Chinese New Year (xīn) (nián) (kuài) (lè) Happy New Year!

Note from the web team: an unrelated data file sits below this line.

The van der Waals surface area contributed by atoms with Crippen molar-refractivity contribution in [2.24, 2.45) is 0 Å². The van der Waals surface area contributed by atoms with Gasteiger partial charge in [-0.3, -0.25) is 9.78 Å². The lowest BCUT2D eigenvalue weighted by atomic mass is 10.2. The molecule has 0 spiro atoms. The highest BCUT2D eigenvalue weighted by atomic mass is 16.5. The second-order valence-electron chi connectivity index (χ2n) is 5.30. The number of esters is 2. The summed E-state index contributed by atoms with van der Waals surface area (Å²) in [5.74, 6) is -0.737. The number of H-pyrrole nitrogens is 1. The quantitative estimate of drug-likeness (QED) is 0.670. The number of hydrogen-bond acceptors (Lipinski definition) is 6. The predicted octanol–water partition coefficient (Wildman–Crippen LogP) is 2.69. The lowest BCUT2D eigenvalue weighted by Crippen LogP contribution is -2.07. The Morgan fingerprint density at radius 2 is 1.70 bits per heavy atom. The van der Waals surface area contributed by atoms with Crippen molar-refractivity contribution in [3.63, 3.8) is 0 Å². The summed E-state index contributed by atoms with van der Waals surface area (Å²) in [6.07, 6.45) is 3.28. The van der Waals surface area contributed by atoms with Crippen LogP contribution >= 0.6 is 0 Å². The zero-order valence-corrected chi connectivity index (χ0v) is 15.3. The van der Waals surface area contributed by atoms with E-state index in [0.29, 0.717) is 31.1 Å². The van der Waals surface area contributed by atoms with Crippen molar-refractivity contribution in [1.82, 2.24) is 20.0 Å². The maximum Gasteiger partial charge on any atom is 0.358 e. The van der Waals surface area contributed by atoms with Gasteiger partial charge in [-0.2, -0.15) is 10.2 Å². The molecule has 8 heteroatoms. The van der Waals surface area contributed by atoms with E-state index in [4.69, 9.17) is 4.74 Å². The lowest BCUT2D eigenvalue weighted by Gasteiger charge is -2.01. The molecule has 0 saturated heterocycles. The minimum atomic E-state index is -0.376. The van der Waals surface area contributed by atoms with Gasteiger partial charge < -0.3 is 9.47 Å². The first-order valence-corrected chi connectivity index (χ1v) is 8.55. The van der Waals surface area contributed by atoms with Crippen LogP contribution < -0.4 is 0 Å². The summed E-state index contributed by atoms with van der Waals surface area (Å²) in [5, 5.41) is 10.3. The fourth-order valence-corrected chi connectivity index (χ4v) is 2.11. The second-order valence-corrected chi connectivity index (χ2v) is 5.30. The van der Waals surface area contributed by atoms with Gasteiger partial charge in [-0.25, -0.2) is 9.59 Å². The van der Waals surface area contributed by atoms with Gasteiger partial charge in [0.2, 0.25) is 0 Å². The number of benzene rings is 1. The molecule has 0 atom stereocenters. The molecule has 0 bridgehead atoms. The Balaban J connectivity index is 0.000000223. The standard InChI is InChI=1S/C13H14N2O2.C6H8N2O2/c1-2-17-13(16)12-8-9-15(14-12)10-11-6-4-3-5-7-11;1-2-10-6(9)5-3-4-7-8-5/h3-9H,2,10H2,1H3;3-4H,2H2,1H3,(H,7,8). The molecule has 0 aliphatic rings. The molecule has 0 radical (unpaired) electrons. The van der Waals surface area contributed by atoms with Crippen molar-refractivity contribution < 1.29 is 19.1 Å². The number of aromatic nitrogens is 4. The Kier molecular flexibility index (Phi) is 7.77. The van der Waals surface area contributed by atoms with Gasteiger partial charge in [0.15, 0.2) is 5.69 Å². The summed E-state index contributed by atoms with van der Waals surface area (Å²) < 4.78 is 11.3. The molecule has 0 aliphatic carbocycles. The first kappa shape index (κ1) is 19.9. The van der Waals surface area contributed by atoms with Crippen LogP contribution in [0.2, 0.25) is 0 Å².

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Chinese New Year (xn) (nin) (kui) (l) Happy New Year! Slide 2 Fact Chinese New Year is the most important of the traditional Chinese holidays. The festival begins on the first day of the first month in the traditional Chinese calendar and ends with Lantern Festival which is on the 15th day Slide 3 How do we celebrate Chinese New Year? Slide 4 Before Chinese New Year Eve Buy presents, decoration, material, food, and clothing. Cleans the house to sweep away any ill- fortune in hopes to make way for good incoming luck. Windows and doors will be decorated with red color paper cuts and couplets with popular themes of "happiness", "wealth", and "longevity Brooms and dust pans are put away on the first day so that the newly arrived good luck cannot be swept away. Slide 5 Chinese New Year Eve (ch) (x) (y) The biggest event of any Chinese New Year's Eve is the dinner every family will have. This meal is comparable to Christmas dinner in the West. Children will greet their parents by wishing them a healthy and happy new year, and receive money in red paper envelopes for good luck and wealth. For children, the most exciting part of the holiday comes when they receive their (hng) (bo), red envelopes full of cash. Slide 6 First Day of Chinese New Year (d) (nin) (ch) (y) Worship the deities of the heavens and earth and their ancestors. The temples are usually very busy during this time of year as large numbers of people crowd into them with elevated incense sticks to pray for good luck Vegetarian breakfast and also abstain from killing animals. New clothes are worn, and visits are made to friends, neighbors, and relatives to exchange good wishes of (gng) (x) (f) (ci), which means congratulations and prosperity.People will greet each other with the words of (gng) (x)! (gng) (x)! (xn) (nin) (kui) (l Congratulations! Happy New Year! Slide 7 Second Day of Chinese New Year (d) (nin) (ch) (r) Married daughters visit their birth parents. If she is a newlywed, her husband must accompany her and bring gifts for her family. A large feast is also typically held on the second day of the new year. Slide 8 Thired Day of Chinese New Year (d) (nin) (ch) (sn) According to a charming legend, the third day of the Lunar New Year is the day when mice marry off their daughters. Thus, on that night, people are supposed to go to bed early so that the mice can perform their wedding ceremonies. Slide 9 Fouth Day of Chinese New Year (d) (nin) (ch) (s) On the fourth day, the fervor begins to ebb. In the afternoon, people prepare offerings of food to welcome the return of the Kitchen God Slide 10 Fifth Day of Chinese New Year (d) (nin) (ch) (w) Businesses traditionally re-open on the fifth day, accompanied by firecrackers or lion dace to bring lucky and money. Slide 11 Lantern Festival (yun) (xio) (ji) Fifteenth Day of Chinese New Year Rice Ball (tng) (yun) is eaten this day. Families walk the street carrying lighted lanterns. This day marks the end of the Chinese New Year festivities. Slide 12 Lucky Things fireworks and firecrackers are traditionally very popular. Traditionally the Chinese use Dragon dance (w) (lng) and Lion dance (w) (sh) as a symbol of luck. (w) (sh) Red is the lucky color used in New Year celebrations. Red presents joy, and this color also symbolizes virtue, truth and sincerity. One best and common example is the red diamond-shaped posters with the character (f) which are displayed around the house and on doors. This sign is usually seen hanging upside down, since the Chinese word (do), "upside down", sounds the same as (do), "arrive". Therefore, it symbolizes the arrival of luck, happiness, and prosperity. Slide 13 Lucky Food Many of the dishes made at this time are served because they are regarded as symbols of good luck. For instance, Turnips ( (ci) (tu) ) mean good omens, Rice flour cake ( (nin) (go) ), which is said to make people advance toward higher positions and prosperity step by step. Dumplings ( (shu) (jio) ), which look like shoe-shaped gold and are supposed to help those who eat them to amass fortunes and wealth. Fortune Cake", is made with wheat flour, water, sugar and leavened with yeast. Mandarin oranges (a symbol of wealth and good fortune). Uncut noodles (a symbol of longevity) Slide 14 Happy Chinese New Year of Rabbit to all of you Please enjoy the Chinese New Year Greeting Cards and Chinese YoYo perfomed by Leo (xi) (xie) Thank You!